Recovering our breath in time, we pay
our bill and start out for the theater; one
with a revue on. We don't want dramas.
We have been living in a human drama
with all the play-acting cut out, a drama
with life and death as the entrance and exit;
something they cannot put on the stage.
What we want is musical comedy; a laugh
a second, with lots of music and pretty cho-

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ruses, and we get it. With luck, we find
good seats for the best show in town. The
house is packed, the fun is fast and furious.
We roar with laughter. War is forgotten.
Two nights before, we were in France,
waiting to go into the trenches. To-night
the other fellows are "in," thinking and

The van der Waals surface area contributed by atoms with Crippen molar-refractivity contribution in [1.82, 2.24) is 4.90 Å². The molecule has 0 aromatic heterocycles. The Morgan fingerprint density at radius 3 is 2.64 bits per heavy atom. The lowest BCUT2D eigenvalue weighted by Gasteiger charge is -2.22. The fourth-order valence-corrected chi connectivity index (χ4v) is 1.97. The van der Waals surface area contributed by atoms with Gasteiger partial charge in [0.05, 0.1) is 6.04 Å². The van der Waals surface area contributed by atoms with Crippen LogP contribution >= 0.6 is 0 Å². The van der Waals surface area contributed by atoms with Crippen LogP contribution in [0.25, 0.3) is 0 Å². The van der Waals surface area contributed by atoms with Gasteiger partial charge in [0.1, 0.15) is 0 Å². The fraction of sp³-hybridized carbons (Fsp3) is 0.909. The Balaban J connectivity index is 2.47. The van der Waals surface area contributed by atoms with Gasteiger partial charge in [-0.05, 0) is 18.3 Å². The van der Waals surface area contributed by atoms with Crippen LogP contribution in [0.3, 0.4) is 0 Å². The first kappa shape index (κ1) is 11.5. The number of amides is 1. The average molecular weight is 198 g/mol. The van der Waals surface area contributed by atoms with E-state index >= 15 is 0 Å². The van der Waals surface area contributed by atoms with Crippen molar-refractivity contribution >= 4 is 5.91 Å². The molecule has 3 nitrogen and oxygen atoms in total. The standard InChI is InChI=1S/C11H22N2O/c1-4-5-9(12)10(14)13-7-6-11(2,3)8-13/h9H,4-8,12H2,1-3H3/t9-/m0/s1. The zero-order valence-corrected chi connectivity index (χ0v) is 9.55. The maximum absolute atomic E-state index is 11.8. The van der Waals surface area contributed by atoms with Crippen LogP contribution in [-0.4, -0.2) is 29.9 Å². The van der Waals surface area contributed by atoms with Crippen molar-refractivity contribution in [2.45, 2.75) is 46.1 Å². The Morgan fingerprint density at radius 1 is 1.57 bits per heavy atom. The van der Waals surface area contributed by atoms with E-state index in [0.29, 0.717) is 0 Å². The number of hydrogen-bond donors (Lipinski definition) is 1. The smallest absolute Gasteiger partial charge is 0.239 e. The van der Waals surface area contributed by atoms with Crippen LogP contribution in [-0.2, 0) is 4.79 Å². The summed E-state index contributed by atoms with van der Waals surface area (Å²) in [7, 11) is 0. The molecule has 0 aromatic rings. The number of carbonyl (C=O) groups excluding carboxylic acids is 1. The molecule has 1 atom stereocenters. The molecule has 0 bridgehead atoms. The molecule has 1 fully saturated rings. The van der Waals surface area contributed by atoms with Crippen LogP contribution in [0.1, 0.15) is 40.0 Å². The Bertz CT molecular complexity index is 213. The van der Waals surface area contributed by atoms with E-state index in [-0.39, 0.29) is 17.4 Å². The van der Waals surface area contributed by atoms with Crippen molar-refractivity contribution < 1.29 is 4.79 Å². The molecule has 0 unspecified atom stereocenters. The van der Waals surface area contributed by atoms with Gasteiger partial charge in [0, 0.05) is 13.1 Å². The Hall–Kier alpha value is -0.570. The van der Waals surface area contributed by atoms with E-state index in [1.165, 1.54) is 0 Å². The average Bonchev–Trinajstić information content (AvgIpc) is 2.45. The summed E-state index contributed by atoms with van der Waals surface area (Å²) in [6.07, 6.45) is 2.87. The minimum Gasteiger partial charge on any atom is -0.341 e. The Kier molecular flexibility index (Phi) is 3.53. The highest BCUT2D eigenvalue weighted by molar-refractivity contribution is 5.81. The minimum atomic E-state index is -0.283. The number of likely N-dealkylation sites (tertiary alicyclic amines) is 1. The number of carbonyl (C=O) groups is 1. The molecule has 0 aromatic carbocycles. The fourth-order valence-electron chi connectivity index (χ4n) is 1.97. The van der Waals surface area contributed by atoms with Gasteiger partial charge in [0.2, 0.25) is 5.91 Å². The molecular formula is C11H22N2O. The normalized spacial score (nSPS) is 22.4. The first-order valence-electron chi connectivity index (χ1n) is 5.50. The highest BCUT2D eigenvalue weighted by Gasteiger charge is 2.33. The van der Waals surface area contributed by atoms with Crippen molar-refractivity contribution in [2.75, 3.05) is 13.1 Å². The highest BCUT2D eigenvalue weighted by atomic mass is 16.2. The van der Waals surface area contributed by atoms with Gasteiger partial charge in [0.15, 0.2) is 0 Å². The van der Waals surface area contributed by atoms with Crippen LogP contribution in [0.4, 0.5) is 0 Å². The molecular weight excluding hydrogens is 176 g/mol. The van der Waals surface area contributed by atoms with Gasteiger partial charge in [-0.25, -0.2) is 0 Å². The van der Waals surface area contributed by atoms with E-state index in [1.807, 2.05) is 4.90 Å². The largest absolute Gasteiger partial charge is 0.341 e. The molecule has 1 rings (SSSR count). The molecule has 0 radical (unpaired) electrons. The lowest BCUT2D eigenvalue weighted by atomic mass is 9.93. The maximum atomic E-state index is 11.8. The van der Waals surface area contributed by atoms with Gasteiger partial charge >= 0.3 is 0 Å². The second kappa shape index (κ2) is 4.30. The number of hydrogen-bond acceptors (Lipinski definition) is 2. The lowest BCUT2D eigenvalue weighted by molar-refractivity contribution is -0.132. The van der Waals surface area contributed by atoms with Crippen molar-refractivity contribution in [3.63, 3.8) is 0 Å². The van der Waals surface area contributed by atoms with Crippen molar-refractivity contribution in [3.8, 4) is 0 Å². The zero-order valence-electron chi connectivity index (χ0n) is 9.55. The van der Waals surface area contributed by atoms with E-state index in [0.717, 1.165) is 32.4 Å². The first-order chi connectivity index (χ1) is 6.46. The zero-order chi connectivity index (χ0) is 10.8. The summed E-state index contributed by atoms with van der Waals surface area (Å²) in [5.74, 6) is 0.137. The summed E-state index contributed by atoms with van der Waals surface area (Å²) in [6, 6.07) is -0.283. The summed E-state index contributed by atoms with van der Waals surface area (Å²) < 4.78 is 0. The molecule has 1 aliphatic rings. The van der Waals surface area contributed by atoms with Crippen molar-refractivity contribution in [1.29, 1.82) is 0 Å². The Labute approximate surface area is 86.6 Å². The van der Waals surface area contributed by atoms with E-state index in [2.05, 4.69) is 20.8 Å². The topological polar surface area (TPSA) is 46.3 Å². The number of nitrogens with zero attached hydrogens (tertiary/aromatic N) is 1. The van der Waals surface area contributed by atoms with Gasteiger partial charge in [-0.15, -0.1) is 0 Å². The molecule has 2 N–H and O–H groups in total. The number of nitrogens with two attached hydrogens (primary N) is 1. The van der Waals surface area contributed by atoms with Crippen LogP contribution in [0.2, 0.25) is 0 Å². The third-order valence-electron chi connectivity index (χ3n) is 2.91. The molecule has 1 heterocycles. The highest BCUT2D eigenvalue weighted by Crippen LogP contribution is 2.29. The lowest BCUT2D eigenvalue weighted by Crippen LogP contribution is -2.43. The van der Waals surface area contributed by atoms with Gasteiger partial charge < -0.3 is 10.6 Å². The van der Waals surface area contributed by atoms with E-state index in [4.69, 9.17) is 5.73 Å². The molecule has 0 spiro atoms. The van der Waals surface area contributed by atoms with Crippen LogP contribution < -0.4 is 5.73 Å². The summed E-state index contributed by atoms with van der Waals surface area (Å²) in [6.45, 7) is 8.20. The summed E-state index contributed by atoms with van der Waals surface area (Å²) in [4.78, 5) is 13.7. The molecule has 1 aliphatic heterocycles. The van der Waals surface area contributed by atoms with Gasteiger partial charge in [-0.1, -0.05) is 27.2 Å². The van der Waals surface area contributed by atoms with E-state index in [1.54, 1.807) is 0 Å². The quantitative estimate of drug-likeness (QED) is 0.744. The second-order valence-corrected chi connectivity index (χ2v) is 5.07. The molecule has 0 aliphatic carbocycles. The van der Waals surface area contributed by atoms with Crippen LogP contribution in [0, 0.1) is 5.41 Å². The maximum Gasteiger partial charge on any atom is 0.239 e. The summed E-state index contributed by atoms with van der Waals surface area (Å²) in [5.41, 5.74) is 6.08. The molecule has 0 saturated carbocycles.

dreaming of the time when they will see
what we are watching now. Next week,
the week after, we will be back on our jobs.
To-morrow morning the civilians will be
on their's under the abnormal pressure of
war, but at night, every one plays and puts
war a little out of mind. It is not good to
be too serious too long.

Theater out, we go to the street and come
face to face with war again. The streets are
practically dark, but the crowds, none the
less, are flowing back and forth full of good-
natured chafT at the inconveniences.

We go to a "lobster palace" for a little
supper. Outside, the doors and windows
are pitch black. The only indication of

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business as usual is the liveried attendant
who swings open the door, letting us into a
blaze of light, the smell of good cigarettes
and the sight of beautiful women. It is
something our eyes are hungry for. It is
what we dreamed about while we were
standing up to our hips in mud, and now we
are realizing it while we may. We take
the full enjoyment while we can and ^4sh